Turner-nominated architecture studio Assemble has revealed plans to fill a gallery in the headquarters of the Royal Institute of British Architects with a spongy Brutalist-inspired landscape.
Assemble, the first collective to ever be nominated for the UK’s prestigious Turner Prize for art, will collaborate with British artist Simon Terrill on The Brutalist Playground – an installation and exhibition that will run this summer.
This image: Colour view by Assemble and Simon Terrill. Main image: Three estates collage by Assemble and Simon Terrill
Occupying the Architecture Gallery inside the RIBA’s building on Portland Place in central London, the work is intended as an abstract exploration of forms found in concrete playgrounds designed for Brutalist housing estates in the 20th century.
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Many of the playgrounds that were built as part of these developments were later demolished, or were neglected and are no longer suitable for playing in.
Park Hill Estate, Sheffield, 1962. Image courtesy of the RIBA Library Photographs Collection
“The challenge of reconstructing elements of now-forgotten Brutalist play structures within the RIBA gallery is an exciting opportunity for us to explore contemporary issues surrounding play, by looking at the often surreal objects from the past,” said a statement from Assemble.
“The interpretation of these spaces has allowed us to ask questions around materiality and the nature of risk in play, while also giving greater visibility to the incredible original images of the playgrounds that can be found in the collections,” added the architects.
Park Hill Estate, Sheffield, 1963. Image courtesy of the RIBA Library Photographs Collection
Assemble worked with Terrill to find archive material in the RIBA’s library, documenting London estates including Churchill Gardens in Pimlico, the Brunel Estate in Paddington and the Brownfield Estate in Poplar.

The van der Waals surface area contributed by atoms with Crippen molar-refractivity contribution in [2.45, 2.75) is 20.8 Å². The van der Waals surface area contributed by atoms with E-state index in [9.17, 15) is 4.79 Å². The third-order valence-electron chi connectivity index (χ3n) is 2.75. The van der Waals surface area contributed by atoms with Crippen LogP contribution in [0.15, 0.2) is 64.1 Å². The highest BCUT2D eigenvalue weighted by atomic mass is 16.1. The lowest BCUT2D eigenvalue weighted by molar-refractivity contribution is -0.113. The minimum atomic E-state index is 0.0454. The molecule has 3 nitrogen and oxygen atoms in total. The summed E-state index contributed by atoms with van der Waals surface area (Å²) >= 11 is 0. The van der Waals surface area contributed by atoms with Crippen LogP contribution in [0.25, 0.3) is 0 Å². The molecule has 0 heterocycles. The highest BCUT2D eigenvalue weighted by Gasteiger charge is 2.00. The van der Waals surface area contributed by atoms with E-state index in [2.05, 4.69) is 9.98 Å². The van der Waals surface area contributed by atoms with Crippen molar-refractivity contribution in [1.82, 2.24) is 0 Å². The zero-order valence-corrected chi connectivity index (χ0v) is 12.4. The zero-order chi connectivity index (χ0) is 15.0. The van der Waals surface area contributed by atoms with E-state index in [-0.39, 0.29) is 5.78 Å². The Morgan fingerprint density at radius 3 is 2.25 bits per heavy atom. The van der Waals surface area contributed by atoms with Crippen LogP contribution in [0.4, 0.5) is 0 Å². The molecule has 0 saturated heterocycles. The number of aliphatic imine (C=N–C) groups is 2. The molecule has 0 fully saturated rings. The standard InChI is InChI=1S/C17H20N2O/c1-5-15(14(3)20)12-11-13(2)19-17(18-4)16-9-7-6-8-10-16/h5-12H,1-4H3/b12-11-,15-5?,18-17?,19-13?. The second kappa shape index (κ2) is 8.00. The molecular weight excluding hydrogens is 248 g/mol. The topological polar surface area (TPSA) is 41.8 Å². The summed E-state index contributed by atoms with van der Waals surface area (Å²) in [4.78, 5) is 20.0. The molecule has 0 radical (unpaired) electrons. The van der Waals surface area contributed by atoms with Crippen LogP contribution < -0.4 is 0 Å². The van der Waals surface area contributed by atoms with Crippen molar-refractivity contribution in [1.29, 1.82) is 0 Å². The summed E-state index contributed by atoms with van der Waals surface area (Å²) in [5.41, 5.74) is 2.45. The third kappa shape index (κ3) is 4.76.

Elements of the sculptured concrete forms that were a recurring feature in the play spaces will be recreated using reconstituted foam, creating an installation that can be climbed on and over.
Churchill Gardens, 1956. Photograph by John Maltby. Image courtesy of the RIBA Library Photographs Collection
“The original playgrounds evoke a disappearing world of concrete mazes and windswept walkways,” said Terrill. “Like a Brechtian stage set rendered in concrete, they speak to a time before soft play and highly regulated public space.”
“The recreation of these forms is a kind of inverted hyper-Brutalism,” he said. “Playable structures reveling in the sharp-edged bush-hammered concrete forms they reference.”
Churchill Gardens, London, 1978. Photograph by John Donat. Image courtesy of the RIBA Library Photographs Collection
Photographs of the playgrounds taken when they first opened will be projected onto the walls.
The installation will be accompanied by a program of talks, debates, film screenings, and other events, which will run throughout the London Festival of Architecture from 1 to 31 June.
The project is part of a wider resurgence of interest in Brutalist architecture, which is being reassessed as some of its most significant examples come under threat of demolition.